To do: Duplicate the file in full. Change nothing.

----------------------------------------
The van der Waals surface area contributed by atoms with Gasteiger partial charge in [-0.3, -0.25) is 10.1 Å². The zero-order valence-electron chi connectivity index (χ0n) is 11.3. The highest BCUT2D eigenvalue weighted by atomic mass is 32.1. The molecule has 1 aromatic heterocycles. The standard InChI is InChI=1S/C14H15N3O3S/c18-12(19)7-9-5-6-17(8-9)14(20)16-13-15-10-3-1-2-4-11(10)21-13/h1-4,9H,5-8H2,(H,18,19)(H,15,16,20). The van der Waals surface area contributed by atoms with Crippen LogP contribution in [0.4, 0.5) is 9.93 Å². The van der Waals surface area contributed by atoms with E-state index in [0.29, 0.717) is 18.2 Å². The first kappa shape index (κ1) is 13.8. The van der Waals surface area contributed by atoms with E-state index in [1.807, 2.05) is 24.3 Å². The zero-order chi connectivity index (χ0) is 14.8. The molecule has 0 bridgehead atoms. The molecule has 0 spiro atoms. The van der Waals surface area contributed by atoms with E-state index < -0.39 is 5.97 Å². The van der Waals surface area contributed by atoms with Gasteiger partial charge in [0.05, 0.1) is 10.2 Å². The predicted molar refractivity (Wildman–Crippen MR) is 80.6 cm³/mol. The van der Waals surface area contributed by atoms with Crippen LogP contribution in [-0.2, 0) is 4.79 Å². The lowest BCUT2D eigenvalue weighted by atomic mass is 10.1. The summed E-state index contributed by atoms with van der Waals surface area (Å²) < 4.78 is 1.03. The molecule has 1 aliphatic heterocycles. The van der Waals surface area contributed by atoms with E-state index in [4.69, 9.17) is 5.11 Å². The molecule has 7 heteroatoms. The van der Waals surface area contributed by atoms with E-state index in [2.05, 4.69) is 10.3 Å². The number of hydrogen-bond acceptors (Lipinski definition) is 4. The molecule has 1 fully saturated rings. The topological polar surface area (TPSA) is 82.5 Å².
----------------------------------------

The van der Waals surface area contributed by atoms with Gasteiger partial charge in [-0.3, -0.25) is 10.1 Å². The zero-order valence-electron chi connectivity index (χ0n) is 11.3. The highest BCUT2D eigenvalue weighted by atomic mass is 32.1. The molecule has 1 aromatic heterocycles. The standard InChI is InChI=1S/C14H15N3O3S/c18-12(19)7-9-5-6-17(8-9)14(20)16-13-15-10-3-1-2-4-11(10)21-13/h1-4,9H,5-8H2,(H,18,19)(H,15,16,20). The van der Waals surface area contributed by atoms with Crippen LogP contribution in [0.4, 0.5) is 9.93 Å². The van der Waals surface area contributed by atoms with E-state index in [0.29, 0.717) is 18.2 Å². The first kappa shape index (κ1) is 13.8. The van der Waals surface area contributed by atoms with E-state index in [1.807, 2.05) is 24.3 Å². The zero-order chi connectivity index (χ0) is 14.8. The molecule has 0 bridgehead atoms. The molecule has 0 spiro atoms. The van der Waals surface area contributed by atoms with E-state index < -0.39 is 5.97 Å². The van der Waals surface area contributed by atoms with Gasteiger partial charge in [0.05, 0.1) is 10.2 Å². The predicted molar refractivity (Wildman–Crippen MR) is 80.6 cm³/mol. The van der Waals surface area contributed by atoms with Crippen LogP contribution in [-0.2, 0) is 4.79 Å². The lowest BCUT2D eigenvalue weighted by atomic mass is 10.1. The summed E-state index contributed by atoms with van der Waals surface area (Å²) < 4.78 is 1.03. The molecule has 1 aliphatic heterocycles. The van der Waals surface area contributed by atoms with E-state index in [4.69, 9.17) is 5.11 Å². The molecule has 7 heteroatoms. The van der Waals surface area contributed by atoms with E-state index in [2.05, 4.69) is 10.3 Å². The number of hydrogen-bond acceptors (Lipinski definition) is 4. The molecule has 1 fully saturated rings. The topological polar surface area (TPSA) is 82.5 Å².